Liverpool face the prospect of missing out on tens of millions of pounds in revenue, vital to their pursuit of Manchester United, by missing two vital deadlines for the construction of their new stadium, which is the cornerstone of the club's growth.
Club sources have confirmed that they are interested in discussing with Carlsberg the idea of naming rights for the new Stanley Park stadium which, as The Independent revealed last week, the Danish brewer wants to pursue when its sponsorship deal comes up for detailed discussion in July. But there is frustration in some quarters at Anfield that financial uncertainty over the proposed stadium, which Hicks and Gillett promised to build when they bought Liverpool in February 2007, will mean the club missing out on the estimated £10m such a deal could bring.
Two days after manager Rafael Benitez publicly warned Hicks and Gillett that they will struggle to compete for the Premier League title until the new stadium is built, it has emerged that they have six months to get financing for the stadium in place if they wish it to be submitted as a prospective 2018 World Cup venue. The FA will only consider new stadiums for which detailed financial plans and construction proposals are in place by November. Credibility is everything for the FA, ahead of the Fifa inspection visit which will take place in October 2010 and the prospect of "too many artists impressions", as one FA source put it yesterday, is seen as a factor which could fatally undermine England's bid.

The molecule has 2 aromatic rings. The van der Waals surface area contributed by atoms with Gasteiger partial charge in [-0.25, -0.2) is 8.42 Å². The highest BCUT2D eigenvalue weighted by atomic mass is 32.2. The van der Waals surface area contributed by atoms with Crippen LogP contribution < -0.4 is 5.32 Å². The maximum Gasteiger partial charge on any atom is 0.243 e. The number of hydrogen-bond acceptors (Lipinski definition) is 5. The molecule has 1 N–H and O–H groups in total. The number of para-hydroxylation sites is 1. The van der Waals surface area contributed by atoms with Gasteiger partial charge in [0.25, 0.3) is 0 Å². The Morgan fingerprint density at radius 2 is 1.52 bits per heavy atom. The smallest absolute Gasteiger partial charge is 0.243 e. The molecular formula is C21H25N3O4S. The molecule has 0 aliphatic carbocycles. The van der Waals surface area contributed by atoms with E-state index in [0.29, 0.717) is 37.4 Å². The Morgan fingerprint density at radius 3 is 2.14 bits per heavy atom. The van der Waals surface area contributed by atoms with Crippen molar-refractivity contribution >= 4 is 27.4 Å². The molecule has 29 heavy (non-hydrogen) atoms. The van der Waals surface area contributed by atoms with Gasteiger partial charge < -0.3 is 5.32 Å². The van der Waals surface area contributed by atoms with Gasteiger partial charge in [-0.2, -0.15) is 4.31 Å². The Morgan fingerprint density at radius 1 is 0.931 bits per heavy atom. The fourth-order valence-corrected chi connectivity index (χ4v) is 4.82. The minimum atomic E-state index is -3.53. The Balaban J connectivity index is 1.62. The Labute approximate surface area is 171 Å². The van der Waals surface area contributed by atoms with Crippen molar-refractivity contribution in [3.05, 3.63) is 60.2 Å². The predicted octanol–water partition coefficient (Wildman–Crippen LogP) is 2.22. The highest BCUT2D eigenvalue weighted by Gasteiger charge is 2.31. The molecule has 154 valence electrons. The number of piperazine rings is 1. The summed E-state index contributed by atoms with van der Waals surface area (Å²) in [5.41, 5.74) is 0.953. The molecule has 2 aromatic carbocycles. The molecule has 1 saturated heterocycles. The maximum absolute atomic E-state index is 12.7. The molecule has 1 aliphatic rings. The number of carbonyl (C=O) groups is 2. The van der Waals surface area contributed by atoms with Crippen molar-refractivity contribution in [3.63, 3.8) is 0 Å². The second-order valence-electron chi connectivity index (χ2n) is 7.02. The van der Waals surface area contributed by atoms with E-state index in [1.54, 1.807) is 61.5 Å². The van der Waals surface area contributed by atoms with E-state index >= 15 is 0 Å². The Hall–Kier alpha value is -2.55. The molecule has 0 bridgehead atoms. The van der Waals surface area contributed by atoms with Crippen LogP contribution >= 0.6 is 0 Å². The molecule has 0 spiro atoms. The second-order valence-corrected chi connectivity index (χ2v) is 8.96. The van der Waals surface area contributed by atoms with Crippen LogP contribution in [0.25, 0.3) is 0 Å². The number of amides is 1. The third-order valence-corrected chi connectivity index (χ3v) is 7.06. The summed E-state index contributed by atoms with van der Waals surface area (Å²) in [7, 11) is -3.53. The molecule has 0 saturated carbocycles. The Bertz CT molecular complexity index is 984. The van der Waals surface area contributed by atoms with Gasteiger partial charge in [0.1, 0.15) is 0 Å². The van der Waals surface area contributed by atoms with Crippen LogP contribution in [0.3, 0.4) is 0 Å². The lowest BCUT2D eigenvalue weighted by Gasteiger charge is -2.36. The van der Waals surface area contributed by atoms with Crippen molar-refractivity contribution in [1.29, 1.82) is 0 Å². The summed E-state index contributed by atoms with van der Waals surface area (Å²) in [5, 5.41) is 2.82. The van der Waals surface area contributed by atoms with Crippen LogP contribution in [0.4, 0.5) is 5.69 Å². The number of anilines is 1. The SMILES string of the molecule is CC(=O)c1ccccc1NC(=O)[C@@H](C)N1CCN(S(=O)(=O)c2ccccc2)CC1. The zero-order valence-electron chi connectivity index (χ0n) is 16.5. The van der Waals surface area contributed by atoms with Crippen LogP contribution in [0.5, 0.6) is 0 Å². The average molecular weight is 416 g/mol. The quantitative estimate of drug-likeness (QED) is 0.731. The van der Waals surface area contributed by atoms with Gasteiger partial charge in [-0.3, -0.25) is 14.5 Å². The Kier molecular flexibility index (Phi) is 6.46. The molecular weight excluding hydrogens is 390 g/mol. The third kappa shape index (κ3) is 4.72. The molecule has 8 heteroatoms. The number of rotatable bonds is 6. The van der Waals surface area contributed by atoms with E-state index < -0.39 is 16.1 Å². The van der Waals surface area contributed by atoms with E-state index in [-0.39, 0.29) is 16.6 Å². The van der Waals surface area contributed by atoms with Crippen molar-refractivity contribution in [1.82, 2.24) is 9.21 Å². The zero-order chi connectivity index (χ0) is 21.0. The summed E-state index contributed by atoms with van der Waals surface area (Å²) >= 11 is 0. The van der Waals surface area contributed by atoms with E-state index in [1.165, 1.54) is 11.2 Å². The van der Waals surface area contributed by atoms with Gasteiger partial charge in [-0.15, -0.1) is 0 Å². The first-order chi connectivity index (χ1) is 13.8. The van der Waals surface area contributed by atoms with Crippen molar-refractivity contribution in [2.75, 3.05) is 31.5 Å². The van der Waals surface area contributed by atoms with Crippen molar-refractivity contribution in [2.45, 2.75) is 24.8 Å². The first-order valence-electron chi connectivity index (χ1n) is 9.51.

Liverpool's council leader Warren Bradley, whose organisation will decide which stadiums to put forward as part of Liverpool's host city bid, yesterday warned Liverpool they have until December to resolve their stadium issues or risk missing out on hosting the World Cup. Though Anfield could be put forward, Everton could conceivably be awarded 2018 status at Liverpool's expense if their proposed new 55,000-seat stadium in Kirkby gets the go-ahead. A planning inspector is currently considering the outcome of a public inquiry into Everton's plans and communities secretary Hazel Blears is expected to rule by the autumn on whether that stadium will get the go-ahead.
Despite the new-found displays of harmony between Hicks and Gillett, neither individual has the money to kick-start plans for Anfield's 60,000-seat replacement, which were put on hold when the credit crunch bit.
"On an economic level we cannot fight with the other big teams, at least for now, in particular because of the stadium," Benitez said. "Old Trafford has 76,000 seats, Emirates has 60,000, Chelsea can count on Abramovich. Until we have a new stadium, we will not be able to compete economically. In the meantime we'll have to do things very well to be competitive." Hicks and Gillett say financing the project had been made more difficult due to the global financial crisis. Liverpool's owners must also refinance a bank loan of around £350m by July.
Bradley wants to see Liverpool and Everton ground-sharing, an idea which sports minister Gerry Sutcliffe is also believed to support.